The near-vertical learning curve of Herefordshire New Leaf
Herefordshire New Leaf had a roller-coaster ride in 2013. In just six months they’ve recruited 10 groups of neighbours to their version of Transition Streets and delivered 100 Green Deal energy assessments.
When the government announced the Green Deal in 2012, the Herefordshire sustainability co-operative realised that the Pioneer Places free energy assessments could be a good incentive for local people to be part of Transition Streets’ behavior change scheme.
New Leaf was part of a successful joint grant application to the Green Deal Pioneer Places fund, alongside three local authorities and Marches Energy Agency. New Leaf set up h.Energy Savers in January 2013 after Streets-wise training attended by 45 people from New Leaf, the British Red Cross, local Transition groups and the local community.
‘In order to incorporate the Green Deal into the Transition Streets model, we asked participants to get to chapter two of the workbook, on energy use, to become eligible for their free assessment,’ says Dave Prescot who jointly coordinates the project with Kate Gathercole. ‘The energy saving has gone well, while the Green Deal has been a little more complicated
New Leaf found it was not easy to identify who wanted a Green Deal Assessment and that there was a shortage of local assessors. The Green Deal website had technical problems and the flat rate payment to assessors did not cover the extended hours required for more complicated properties. Dave says that consequently it hard to get people new to sustainability involved, because ‘we were asking them to give up their time for something that appeared risky’.
Following this experience Dave says: ‘Think carefully about the administrative overheads of any incentives you use. Keep it fairly modest. We think cash a small and flexible incentive (such as a modest cash payment, to be spent on something sustainability-related) rather than the assessments might be the way forward.’ h.Energy Savers offered £150 to facilitators for their time. However, few facilitators claimed the money and instead used it for group minibus hire or for their pub quiz prizes for example.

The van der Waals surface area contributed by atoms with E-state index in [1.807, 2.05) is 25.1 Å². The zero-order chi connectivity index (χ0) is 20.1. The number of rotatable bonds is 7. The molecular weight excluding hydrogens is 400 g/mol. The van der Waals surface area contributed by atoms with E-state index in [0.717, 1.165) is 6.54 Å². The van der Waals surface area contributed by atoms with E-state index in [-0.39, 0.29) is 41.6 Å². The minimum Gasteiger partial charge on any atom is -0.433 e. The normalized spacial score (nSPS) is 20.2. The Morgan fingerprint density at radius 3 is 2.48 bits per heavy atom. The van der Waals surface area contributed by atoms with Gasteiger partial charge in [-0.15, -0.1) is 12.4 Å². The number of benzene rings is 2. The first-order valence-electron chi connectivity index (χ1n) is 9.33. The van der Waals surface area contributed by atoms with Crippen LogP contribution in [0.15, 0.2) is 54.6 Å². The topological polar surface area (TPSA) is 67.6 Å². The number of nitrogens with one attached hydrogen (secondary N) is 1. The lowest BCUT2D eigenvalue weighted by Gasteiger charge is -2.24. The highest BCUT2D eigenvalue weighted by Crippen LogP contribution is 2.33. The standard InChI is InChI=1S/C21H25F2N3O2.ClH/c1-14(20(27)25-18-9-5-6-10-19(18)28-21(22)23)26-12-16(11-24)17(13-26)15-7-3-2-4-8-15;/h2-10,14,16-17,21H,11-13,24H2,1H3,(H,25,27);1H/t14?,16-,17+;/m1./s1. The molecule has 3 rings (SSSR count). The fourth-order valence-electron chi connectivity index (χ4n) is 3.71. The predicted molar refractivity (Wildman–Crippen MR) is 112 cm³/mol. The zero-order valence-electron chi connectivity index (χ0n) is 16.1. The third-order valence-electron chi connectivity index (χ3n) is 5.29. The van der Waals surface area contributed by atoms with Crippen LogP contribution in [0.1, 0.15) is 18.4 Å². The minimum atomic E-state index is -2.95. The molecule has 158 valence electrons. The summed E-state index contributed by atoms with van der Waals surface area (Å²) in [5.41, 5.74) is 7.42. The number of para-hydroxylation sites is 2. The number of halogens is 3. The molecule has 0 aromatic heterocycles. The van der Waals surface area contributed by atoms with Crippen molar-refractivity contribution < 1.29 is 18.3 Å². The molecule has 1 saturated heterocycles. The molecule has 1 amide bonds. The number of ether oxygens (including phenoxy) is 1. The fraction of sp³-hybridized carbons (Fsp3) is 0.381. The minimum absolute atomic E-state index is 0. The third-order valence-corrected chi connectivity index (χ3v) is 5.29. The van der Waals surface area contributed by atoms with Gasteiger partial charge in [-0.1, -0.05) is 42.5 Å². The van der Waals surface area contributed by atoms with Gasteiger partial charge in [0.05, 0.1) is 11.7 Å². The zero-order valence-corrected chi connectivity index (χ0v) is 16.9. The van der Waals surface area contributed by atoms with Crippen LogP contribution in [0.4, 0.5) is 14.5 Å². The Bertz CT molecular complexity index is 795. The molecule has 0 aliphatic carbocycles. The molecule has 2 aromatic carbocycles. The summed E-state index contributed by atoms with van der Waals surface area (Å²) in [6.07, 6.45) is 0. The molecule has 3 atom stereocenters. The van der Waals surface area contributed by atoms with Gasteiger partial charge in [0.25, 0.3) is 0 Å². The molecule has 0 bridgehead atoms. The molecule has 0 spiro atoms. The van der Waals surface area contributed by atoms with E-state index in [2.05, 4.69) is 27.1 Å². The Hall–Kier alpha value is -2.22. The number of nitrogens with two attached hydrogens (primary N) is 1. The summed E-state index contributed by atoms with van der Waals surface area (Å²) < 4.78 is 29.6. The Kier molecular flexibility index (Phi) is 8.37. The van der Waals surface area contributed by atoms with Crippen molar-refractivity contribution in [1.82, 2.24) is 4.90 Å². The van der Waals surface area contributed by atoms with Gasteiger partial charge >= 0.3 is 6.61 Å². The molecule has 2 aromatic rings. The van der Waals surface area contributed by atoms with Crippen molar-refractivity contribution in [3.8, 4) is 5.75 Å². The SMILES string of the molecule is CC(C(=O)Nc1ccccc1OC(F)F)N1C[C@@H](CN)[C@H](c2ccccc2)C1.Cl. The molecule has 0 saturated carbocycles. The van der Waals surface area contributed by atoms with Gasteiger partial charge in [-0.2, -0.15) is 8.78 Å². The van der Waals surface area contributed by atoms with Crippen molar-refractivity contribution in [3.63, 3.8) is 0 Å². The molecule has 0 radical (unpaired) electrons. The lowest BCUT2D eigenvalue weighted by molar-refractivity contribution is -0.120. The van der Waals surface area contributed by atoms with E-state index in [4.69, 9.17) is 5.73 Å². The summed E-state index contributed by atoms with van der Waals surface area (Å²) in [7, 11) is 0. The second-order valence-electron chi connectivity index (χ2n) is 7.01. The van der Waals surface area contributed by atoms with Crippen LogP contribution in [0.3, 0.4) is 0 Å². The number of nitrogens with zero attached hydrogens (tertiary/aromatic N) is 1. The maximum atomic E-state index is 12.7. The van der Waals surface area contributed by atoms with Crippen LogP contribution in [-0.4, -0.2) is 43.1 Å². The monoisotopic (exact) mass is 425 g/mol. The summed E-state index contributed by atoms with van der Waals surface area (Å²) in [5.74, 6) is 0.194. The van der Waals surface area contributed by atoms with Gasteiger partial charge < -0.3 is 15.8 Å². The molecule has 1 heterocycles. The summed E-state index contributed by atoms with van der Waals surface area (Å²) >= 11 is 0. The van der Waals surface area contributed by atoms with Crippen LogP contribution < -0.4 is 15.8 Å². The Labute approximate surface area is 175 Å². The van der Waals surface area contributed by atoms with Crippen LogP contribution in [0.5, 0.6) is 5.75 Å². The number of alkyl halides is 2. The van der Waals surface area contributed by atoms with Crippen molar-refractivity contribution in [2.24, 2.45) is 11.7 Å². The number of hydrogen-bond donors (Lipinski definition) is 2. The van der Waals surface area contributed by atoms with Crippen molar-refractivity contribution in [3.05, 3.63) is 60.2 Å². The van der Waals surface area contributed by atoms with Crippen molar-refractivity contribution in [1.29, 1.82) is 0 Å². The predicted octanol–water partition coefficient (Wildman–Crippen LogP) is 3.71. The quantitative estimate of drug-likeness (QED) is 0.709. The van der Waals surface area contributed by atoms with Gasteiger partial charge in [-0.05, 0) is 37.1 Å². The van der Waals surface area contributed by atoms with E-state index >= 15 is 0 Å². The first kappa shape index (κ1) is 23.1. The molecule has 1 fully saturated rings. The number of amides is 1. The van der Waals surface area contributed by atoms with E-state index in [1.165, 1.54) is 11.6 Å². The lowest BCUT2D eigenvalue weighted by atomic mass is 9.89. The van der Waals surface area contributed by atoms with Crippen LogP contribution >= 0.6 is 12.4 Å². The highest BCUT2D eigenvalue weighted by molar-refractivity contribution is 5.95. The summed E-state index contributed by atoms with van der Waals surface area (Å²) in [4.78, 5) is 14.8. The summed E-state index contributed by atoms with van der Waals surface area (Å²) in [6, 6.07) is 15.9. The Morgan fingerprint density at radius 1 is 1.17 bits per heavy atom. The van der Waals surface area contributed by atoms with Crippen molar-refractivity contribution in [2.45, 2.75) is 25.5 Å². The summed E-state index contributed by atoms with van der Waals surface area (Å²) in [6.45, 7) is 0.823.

‘We’re now trying to bring people in for a second round and exploring what we could offer them, such as skill shares, or to be an sustainability week show home’, he says.
‘My advice to other project teams would be that it’s important not to exaggerate the benefits: be careful to manage expectations. A modest, easily-administrated incentive would also be a good idea. And you just need one or two good groups to spur you on’, says Dave. ‘One of our groups for example, is still meeting quarterly, making trips to our recycling centre and to the Centre for Alternative Technology’. They even made a donation to the costs of reprinting the booklet, which says Dave, was ‘fantastic and quite humbling’. They are one of the show homes in the h.Energy sustainability week in October 2013.
The Streets-wise session enabled facilitators to make the start on door-knocking, with New Leaf providing weekly emails, offers to facilitate meetings and Green Deal resources to support them. New Leaf successfully reached into their community to get the word out by using Community Access Points (which provide employment and training opportunities); in rural communities; and via Hereford women’s centre where volunteers assembled the project workbook.
Dave says of Streets-wise: ‘It’s useful to be given a project structure that has been proven to work in a different place, backed up by evidence. It was also good to understand the evidence of the programme’s impact in Totnes: both the social impact research and the headline figures on energy-saving. And Streets-wise is good value for money – we had a discount for a five-day training session – we’re happy with the cost. There was a good buzz and a good response to the training from the facilitators who came along.